Natural Rituals




photography: Celia Tang


2020 has seen many shifts in our lives, and beauty is no different. As we move away from the consumerism of the traditional beauty industry, Lichen focuses on representing a more ethical view of beauty and makeup, with photography by CELIA TANG, Lichen explores how facial art references the historical origins of body paint as part of ritual and nature.




Text Mirabella Shahidullah


Anthropologically, our bodies have been seen as sites of study for the inscription of our own cultural norms and rituals. If we look at the skin as a living landscape for implementing cultural rituals, it is possible to see why as humans we fixate so much of our time and energy on the appearance of our faces.  After all, makeup has existed for at least 7,000 years and has been historically present in almost every society. In fact, body art and makeup is often regarded by anthropologists as one of the first forms of human expression. Historically, face painting represented a moment of ritual and cultural celebration, throughout societies, face painting was always concocted with natural pigments and colouring, effectively connecting humans together with the Earth around them.

French anthropologist Claude Levi-Strauss once wrote about ‘masked cultures,’ emphasising that whether through tattoos, piercings, painting or masks, the face has historically been predestined to be decorated, since it is only by means of decoration that the face receives a mystical significance. Although Strauss was speaking about the Swaihwe mask (the traditional masks of some tribes located in modern day British Columbia) masking the face has now become a significant part of how we ‘decorate our faces’ today.








Strauss probably could have never predicted just how much of a literal outcome masking the face would become, and this change in how we present ourselves reveals  something else about how we take care of our faces through personal care and beauty.  The constant consumerism pushed by the beauty industry pre-pandemic has taken a hit; as more people stay at home, there seems to be less people who want to sport a full face of makeup every day, this paradigm shift in how we present our faces begs the question; how are our beauty definitions changing and how will they change in the future?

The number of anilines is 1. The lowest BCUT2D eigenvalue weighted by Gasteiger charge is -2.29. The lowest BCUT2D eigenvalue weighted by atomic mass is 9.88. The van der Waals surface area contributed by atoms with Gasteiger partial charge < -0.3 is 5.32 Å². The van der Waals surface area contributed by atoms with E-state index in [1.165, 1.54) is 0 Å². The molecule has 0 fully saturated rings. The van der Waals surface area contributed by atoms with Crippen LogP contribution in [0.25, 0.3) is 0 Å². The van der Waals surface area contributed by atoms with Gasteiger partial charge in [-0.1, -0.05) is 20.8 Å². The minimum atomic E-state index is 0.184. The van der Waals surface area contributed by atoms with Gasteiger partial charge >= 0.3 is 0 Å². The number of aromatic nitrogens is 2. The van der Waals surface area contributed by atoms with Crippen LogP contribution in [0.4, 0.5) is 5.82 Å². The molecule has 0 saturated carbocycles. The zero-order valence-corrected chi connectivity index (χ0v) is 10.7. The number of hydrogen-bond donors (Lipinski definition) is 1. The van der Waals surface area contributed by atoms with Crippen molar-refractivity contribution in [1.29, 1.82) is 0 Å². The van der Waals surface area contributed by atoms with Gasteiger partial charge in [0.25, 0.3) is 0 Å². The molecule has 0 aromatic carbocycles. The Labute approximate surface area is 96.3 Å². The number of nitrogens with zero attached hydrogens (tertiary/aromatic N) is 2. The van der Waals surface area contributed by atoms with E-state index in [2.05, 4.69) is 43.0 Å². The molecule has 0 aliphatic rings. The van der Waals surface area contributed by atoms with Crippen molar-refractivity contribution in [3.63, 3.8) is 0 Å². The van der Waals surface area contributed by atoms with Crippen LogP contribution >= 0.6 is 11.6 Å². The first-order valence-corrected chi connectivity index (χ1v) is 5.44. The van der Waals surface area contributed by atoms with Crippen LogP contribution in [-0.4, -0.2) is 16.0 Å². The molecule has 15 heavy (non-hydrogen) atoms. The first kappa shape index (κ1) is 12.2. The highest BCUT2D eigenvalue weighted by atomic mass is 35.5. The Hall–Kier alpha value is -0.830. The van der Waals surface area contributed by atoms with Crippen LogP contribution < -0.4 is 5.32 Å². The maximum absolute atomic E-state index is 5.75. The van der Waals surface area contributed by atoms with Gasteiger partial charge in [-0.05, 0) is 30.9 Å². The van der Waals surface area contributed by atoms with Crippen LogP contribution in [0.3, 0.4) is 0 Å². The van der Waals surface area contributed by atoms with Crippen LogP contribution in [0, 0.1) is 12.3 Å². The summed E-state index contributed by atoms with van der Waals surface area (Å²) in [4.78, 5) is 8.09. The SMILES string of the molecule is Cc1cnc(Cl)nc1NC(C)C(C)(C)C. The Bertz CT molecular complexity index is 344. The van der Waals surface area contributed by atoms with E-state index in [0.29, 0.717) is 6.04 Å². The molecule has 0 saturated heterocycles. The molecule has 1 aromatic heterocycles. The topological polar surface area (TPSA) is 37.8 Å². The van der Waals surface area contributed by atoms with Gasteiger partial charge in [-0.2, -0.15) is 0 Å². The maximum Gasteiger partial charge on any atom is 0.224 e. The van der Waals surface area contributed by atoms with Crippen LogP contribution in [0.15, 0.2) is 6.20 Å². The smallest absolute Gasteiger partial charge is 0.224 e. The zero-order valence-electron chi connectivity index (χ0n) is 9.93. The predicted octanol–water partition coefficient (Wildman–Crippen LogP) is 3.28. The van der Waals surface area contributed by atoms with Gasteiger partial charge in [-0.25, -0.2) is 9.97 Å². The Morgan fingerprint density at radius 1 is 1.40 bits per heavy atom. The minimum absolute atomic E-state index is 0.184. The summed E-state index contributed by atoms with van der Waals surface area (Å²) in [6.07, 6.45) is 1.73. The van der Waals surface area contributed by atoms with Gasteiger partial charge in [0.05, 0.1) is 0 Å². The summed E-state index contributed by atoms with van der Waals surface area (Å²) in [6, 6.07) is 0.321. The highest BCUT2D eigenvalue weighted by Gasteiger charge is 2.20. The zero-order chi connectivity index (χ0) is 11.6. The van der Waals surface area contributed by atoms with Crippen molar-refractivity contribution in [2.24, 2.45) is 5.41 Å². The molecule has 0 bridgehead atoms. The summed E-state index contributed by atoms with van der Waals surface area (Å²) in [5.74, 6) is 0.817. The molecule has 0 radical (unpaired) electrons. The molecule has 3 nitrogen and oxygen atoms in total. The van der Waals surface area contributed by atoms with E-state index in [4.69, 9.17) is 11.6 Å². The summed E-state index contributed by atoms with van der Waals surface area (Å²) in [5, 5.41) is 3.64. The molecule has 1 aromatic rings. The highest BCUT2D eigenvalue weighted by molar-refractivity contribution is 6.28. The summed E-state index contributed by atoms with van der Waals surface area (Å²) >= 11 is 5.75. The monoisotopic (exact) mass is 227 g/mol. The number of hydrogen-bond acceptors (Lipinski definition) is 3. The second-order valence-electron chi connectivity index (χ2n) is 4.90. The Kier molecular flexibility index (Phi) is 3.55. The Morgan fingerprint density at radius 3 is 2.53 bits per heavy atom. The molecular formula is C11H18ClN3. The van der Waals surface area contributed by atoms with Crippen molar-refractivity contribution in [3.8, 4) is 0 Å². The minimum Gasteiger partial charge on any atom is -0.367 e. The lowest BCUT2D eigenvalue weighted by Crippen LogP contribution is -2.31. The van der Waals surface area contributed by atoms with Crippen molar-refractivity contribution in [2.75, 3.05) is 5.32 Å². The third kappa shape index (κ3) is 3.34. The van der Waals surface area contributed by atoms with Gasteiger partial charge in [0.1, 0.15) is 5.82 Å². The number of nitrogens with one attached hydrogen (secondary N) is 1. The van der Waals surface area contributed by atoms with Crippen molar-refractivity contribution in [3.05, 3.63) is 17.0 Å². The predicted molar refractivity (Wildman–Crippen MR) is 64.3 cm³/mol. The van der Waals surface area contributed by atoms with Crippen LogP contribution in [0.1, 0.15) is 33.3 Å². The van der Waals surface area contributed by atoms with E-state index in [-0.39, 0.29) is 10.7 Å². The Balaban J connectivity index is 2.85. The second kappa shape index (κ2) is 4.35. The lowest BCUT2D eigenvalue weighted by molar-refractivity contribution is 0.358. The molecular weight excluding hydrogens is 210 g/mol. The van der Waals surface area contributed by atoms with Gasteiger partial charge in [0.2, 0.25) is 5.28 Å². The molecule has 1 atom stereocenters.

Ethical beauty and natural ingredients could be the answer. As we slowly shed pre-pandemic beauty standards, it seems as if we are moving towards a more ethical and naturalistic notion of what beauty means to us. In 2019 the Global Web Index (GWI) conducted a survey that found that more consumers desire sustainable and local beauty products and in a decades time, Mintel has predicted that beauty and personal care will develop into a combination of nature and science, moulding an identity of tribe or community through our makeup and skincare routines.

As people start to define beauty for themselves, whether that is through exploring a more natural appreciation of  beauty or simply making more cruelty-free and sustainable beauty choices it would seem that we are moving towards a future where the beauty choices we make have a greater foundation in our ethical beliefs. With consumer’s interests and ethics starting to reflect a changing society, perhaps we can look forward to a more ethical age of beauty in 2021.





Photography CELIA TANG 
Makeup ZAINAB JIWA 
Model MIA 
Creative Direction MIRABELLA SHAHIDULLAH

All makeup and paint used in the shoot was 100% cruelty-free.






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